November 21, 2017

The Advocate's Toolbox

Comics in Schools and Libraries | New York Comic Con 2014

ComicCon_wonderwoman

Attendees enjoying “cosplay.” All media courtesy of Rocco Staino

Librarians and educators were well represented among the 150,000 enthusiasts at last week’s (October 9-12) Comic Con in New York City with many who joined in “cosplay” (costume play) by dressing as their favorite character from comics, games, and films. Many took time from the packed exhibit floor to attend panel discussions that focused on comics in schools and libraries.

David Mishkin and Jerzy Drozd, two of the founders of Kids Read Comics! (KRC), a free comic event that unites people from the comics and animation fields that took place in Michigan this past summer, joined with Reading with Pictures (RWP) board member Josh Elder to explain how librarians can host their own comic convention at their libraries. RWP is a nonprofit organization that advocates the use of comics in the classroom. The three discussed the success of a KRC conference on comics that was held this past June at the Ann Arbor District Library in Michigan and their work in developing a planning kit for those interested in planning comics-related conferences/programs. (For more information, contact Mishkin and Drozd via email.)

In a session entitled “Comics to Expand Your Brain, John Weaver, a high school English teacher at Williamsport Area High School in Williamsport, PA, explained that graphic novels are acknowledged in the English Language Arts (ELA) Standard 10 of the Common Core. The panel’s discussion conjured titles such as Art Spiegelman’s Maus (Pantheon, 1986), Alan Moore’s Watchmen (DC, 1986), Marjane Satrapi’s Persepolis (Pantheon, 2003), and Alison Bechdel’s Fun Home (Houghton Harcourt, 2006) as potential books to be added to the ELA curriculum. Weaver cautioned the group about the high cost of classroom sets of graphic novels, with some books as high as $30 each. He had turned to crowdfunding platform DonorsChoose to raise money for his class sets.

TK All photos courtesy of Rocco Staino.

Librarians (L to R): Amelia Rodriguez and Sharon Galbraith Ryer (Mercer County Library, NJ); Thomas Maluck (Richland Library, SC); Huyen Diep (Midlands Technical College, SC)

Information about the Will Eisner Graphic Novel Grants for Libraries was also shared during “Comics to Expand Your Brain.” The two Eisner grants, administered by the American Library Association (ALA), consist of one that is to fund the expansion of an existing graphic novel program and another to support a new graphic novel collection. ALA also presented panel discussions at Comic Con, including “Saving Indecent Comics,” which featured librarians from all over the United States, including: Thomas Maluck, Richland Library, Columbia, SC; Huyen Diep, Midlands Technical College, Columbia, SC; and Anna Call, Wilmington Memorial Library, Wilmington, MA, to name a few. The librarians delved into how librarianship is an “activist profession” and one that works to keep comics on the shelves. Often, comics are “quietly banned” through “self-censorship,” brought up one librarian.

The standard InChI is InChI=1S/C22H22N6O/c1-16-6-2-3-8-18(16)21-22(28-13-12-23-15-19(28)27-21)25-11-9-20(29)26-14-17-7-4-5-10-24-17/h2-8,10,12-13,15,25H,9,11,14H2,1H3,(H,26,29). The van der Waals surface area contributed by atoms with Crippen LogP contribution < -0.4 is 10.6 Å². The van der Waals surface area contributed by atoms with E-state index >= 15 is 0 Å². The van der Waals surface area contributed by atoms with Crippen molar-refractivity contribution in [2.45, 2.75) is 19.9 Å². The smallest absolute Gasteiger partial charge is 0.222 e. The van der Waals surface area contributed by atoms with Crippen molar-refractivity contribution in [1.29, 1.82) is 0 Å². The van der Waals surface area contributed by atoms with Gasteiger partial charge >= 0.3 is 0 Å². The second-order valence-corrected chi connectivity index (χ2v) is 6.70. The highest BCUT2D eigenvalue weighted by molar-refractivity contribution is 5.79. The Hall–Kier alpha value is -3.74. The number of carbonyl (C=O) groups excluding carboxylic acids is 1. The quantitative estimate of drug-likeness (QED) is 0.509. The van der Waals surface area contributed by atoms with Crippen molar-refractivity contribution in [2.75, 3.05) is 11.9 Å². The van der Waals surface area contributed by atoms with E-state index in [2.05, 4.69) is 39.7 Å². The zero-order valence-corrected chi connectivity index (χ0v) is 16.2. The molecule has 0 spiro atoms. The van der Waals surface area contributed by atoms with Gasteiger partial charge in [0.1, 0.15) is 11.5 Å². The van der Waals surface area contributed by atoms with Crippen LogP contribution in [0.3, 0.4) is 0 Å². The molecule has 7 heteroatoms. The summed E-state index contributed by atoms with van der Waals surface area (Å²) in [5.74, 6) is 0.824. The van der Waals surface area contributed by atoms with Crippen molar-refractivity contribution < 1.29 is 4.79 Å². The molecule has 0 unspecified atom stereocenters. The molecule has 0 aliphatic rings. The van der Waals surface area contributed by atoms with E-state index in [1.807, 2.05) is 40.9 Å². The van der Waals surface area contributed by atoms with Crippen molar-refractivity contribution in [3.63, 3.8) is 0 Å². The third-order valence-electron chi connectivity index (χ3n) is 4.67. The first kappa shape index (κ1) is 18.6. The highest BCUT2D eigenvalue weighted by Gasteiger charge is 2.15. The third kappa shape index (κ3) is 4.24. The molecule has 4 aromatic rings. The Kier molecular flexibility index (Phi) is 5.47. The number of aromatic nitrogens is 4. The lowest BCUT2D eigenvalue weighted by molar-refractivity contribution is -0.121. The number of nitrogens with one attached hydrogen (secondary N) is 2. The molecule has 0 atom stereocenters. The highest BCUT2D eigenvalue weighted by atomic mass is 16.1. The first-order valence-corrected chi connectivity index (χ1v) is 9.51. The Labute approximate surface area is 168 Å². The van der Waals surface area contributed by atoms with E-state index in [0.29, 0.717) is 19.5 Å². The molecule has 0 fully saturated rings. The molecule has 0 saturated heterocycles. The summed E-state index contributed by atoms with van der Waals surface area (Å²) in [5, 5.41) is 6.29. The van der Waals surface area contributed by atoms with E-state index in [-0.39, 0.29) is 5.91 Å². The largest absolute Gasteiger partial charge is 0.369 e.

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The floor of Comic Con 2014.

Attendee Ryan Paulsen, a school librarian at the New Rochelle High School in New Rochelle, NY, said that graphic novels are the most visible part of his school library’s collection. He volunteered to SLJ that he often works with his faculty to incorporate graphic literature into their lessons, and recently he collaborated with an English teacher on a unit on comparative storytelling. The culmination was the class adapting Victor Hugo’s Les Miserables into graphic novel format.

Celebrities, including George Clooney, were on hand at this year’s Comic Con, but for librarians, it was the publisher exhibits that drew their attention, with names such as Maureen Johnson, Alex London, R.L. Stine, George O’Conner, and Neil Gaiman.

Cory Doctorow was at the First Second exhibit and took some time to talk with SLJ about his new graphic novel, In Real Life (First Second, 2014). The clip of the conversation is below:

You may also want to read:

New York Comic Con: Highlights and Surprises

Rocco Staino About Rocco Staino

Rocco Staino @RoccoA is the retired director of the Keefe Library of the North Salem School District in New York. He is now a contributing editor for School Library Journal and also writes for the Huffington Post.

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A Day-Long Celebration of Fandom-Beloved Stories and Characters
Join Library Journal and School Library Journal for our inaugural LibraryCon Live! We’re excited to offer this day-long virtual festival for book nerds, librarians, and fans of graphic novels, sci-fi, and fantasy. Network online with other fans and explore our virtual exhibit hall where you’ll hear directly from publishers about their newest books and engage in live chats with featured authors. You’ll also learn from librarians and industry insiders on how to plan and host your own Comic Con-style event.